As I know some smart people who really adore Schönberg, Webern, Boulez et al. I’ve often wondered why I have this barrier. You see, the visual arts took a similar turn from concrete motives to abstract concepts, and I actually like a 1950 Picasso usually significantly more to a Turner, or any 18th century art. I really appreciate Jason Pollock and Sam Francis (especially the latter). So here I am much more open-minded (OK, when it gets to Duchamp’s Fountain or most of Joseph Boys, I’m out, but at least I get (or believe so) intellectually what they are trying to get at).

But atonal music (and sorry, while some will say there is no atonal music, I think most readers here will get the concept). is something I just don’t get. Probably my brain is to small or too hard-wired in the well-tempered scale to go there.

Claude Debussy’s Images

Back to the early 20th century, and more specifically Debussy. Why write about this right now? Well, I think I’ve mentioned before the excellent Swiss radio show “Diskothek Im 2“, that gets two experts in the studio and compares 5 different version of a given classical work, and this fully blindly.

A very interesting exercise which I should do even more often at home (you’ll be surprised how much your most beloved conducted can disappoint when you don’t know it’s him, or vice versa).

So, a recent show compared 5 recordings of Debussy’s Image. These 6 little poems, with beautiful names like Reflets dans l’eau (reflections on the water), or Poissons d’or (goldfish) are probably among the best known examples of what we call today impressionism, similar to the earlier period in the visual arts (Debussy apparently didn’t like the term by the way).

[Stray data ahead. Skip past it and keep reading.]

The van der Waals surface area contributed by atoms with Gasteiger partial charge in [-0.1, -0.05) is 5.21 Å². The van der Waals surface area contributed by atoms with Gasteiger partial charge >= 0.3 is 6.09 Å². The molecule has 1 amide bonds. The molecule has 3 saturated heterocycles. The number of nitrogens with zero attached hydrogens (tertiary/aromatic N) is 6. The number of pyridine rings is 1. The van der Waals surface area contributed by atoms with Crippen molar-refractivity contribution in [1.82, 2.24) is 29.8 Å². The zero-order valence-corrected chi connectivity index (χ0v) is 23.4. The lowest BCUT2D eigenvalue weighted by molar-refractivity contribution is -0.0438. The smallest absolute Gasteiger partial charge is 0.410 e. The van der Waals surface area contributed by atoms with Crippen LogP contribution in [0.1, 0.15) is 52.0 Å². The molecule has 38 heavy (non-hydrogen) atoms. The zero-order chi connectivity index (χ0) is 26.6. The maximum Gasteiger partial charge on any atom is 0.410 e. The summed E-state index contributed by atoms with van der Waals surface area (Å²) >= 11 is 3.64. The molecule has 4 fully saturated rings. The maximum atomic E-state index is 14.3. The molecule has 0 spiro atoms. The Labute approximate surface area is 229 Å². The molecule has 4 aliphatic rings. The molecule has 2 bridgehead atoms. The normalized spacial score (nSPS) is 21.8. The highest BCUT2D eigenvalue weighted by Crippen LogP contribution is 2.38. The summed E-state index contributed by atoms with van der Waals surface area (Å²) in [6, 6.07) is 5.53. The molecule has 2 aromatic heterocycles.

The editor chose 5 contemporary recordings, and so the classical reference version of these, by the amazing Arturo Benedetti Michelangeli on DG in 1971 was out. By the way, I’m just re-listening to this version right now and it is outstanding, so don’t hesitate to get it in spite of its age.

The versions reviewed included Jean-Yves Thibaudet, Pierre-Laurent Aimard, Alain Planès on a 1902 Blüthner piano (very interesting to discover by the way), Marc-André Hamelin, and the “winner” of this little contest, Jean-Efflam Bavouzet

Complete Debussy vol. 4 – Jean-Efflam Bavouzet

Jean-Efflam Bavouzet Debussy vol. 4 Images Chandos

And here I must admit, while I had heard his name before, I didn’t have a single Bavouzet recording in my collection. Something to be corrected ASAP, as while I don’t always agree with the invited experts, in this case, recording number 4 clearly stood out (in spite of no recording of the 5 being a negative outlier, all had their qualities). I suppose it’s the mixture between extreme precision and the ability to just get sucked into the music.

Have you ever sat in the small west-end Musée Marmottan in Paris? It doesn’t draw the gazillions of visitors that the Musée d’Orsay gets, but it actually has an exceptional Monet collection. There are two main reasons to got there. A, there is an entire corner where you sit surrounded by Monet’s water lilies. Believe me, they are better than the original in Giverny. And there is one, rather little painting, depicting a rising sun over foggy harbor waters, with some small boats passing by, called Impression, Soleil Levant. And yes, this is what gave Impressionism its name.

Sorry for the detour, but watching this particular painting, and listening to Et la lune descend sur le temple qui fut played by Bavouzet gives about the same feeling, that is somewhere out of this world.

This is actually album number 4 of Bavouzet recording Debussy’s complete works, I assume all other volumes are equally worth having, but I didn’t yet have time to check them out.

My rating: 5 stars

You can get it here directly from the label.